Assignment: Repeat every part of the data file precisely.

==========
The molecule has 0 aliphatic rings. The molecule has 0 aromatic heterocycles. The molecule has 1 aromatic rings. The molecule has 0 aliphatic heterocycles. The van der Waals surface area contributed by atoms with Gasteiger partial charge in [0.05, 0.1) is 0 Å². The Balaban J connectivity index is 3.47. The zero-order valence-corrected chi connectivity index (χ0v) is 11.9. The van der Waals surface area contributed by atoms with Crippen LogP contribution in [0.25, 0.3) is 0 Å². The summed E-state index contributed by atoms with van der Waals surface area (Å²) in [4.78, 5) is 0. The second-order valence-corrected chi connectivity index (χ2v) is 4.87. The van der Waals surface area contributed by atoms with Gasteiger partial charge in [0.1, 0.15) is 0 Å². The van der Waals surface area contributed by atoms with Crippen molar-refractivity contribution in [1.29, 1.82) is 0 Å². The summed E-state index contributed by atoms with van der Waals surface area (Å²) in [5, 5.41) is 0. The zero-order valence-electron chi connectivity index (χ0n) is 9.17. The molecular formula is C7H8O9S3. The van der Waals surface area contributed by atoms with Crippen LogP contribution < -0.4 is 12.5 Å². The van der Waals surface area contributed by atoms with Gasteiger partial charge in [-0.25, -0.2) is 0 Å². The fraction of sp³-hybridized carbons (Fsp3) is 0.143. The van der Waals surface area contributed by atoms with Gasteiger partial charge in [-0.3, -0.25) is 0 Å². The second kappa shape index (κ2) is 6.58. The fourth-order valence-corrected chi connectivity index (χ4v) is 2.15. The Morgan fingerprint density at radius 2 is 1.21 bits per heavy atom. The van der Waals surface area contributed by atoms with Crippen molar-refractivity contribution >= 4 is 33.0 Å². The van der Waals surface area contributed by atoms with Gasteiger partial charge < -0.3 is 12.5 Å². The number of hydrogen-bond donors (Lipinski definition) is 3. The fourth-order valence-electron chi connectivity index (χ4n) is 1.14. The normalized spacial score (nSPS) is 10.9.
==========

The molecule has 0 aliphatic rings. The molecule has 0 aromatic heterocycles. The molecule has 1 aromatic rings. The molecule has 0 aliphatic heterocycles. The van der Waals surface area contributed by atoms with Gasteiger partial charge in [0.05, 0.1) is 0 Å². The Balaban J connectivity index is 3.47. The zero-order valence-corrected chi connectivity index (χ0v) is 11.9. The van der Waals surface area contributed by atoms with Crippen LogP contribution in [0.25, 0.3) is 0 Å². The summed E-state index contributed by atoms with van der Waals surface area (Å²) in [4.78, 5) is 0. The second-order valence-corrected chi connectivity index (χ2v) is 4.87. The van der Waals surface area contributed by atoms with Gasteiger partial charge in [0.1, 0.15) is 0 Å². The van der Waals surface area contributed by atoms with Crippen molar-refractivity contribution in [1.29, 1.82) is 0 Å². The summed E-state index contributed by atoms with van der Waals surface area (Å²) in [5, 5.41) is 0. The zero-order valence-electron chi connectivity index (χ0n) is 9.17. The molecular formula is C7H8O9S3. The van der Waals surface area contributed by atoms with Crippen LogP contribution < -0.4 is 12.5 Å². The van der Waals surface area contributed by atoms with Gasteiger partial charge in [-0.25, -0.2) is 0 Å². The fraction of sp³-hybridized carbons (Fsp3) is 0.143. The van der Waals surface area contributed by atoms with Gasteiger partial charge in [-0.3, -0.25) is 0 Å². The second kappa shape index (κ2) is 6.58. The fourth-order valence-corrected chi connectivity index (χ4v) is 2.15. The Morgan fingerprint density at radius 2 is 1.21 bits per heavy atom. The van der Waals surface area contributed by atoms with Crippen molar-refractivity contribution >= 4 is 33.0 Å². The van der Waals surface area contributed by atoms with Gasteiger partial charge < -0.3 is 12.5 Å². The number of hydrogen-bond donors (Lipinski definition) is 3. The fourth-order valence-electron chi connectivity index (χ4n) is 1.14. The normalized spacial score (nSPS) is 10.9.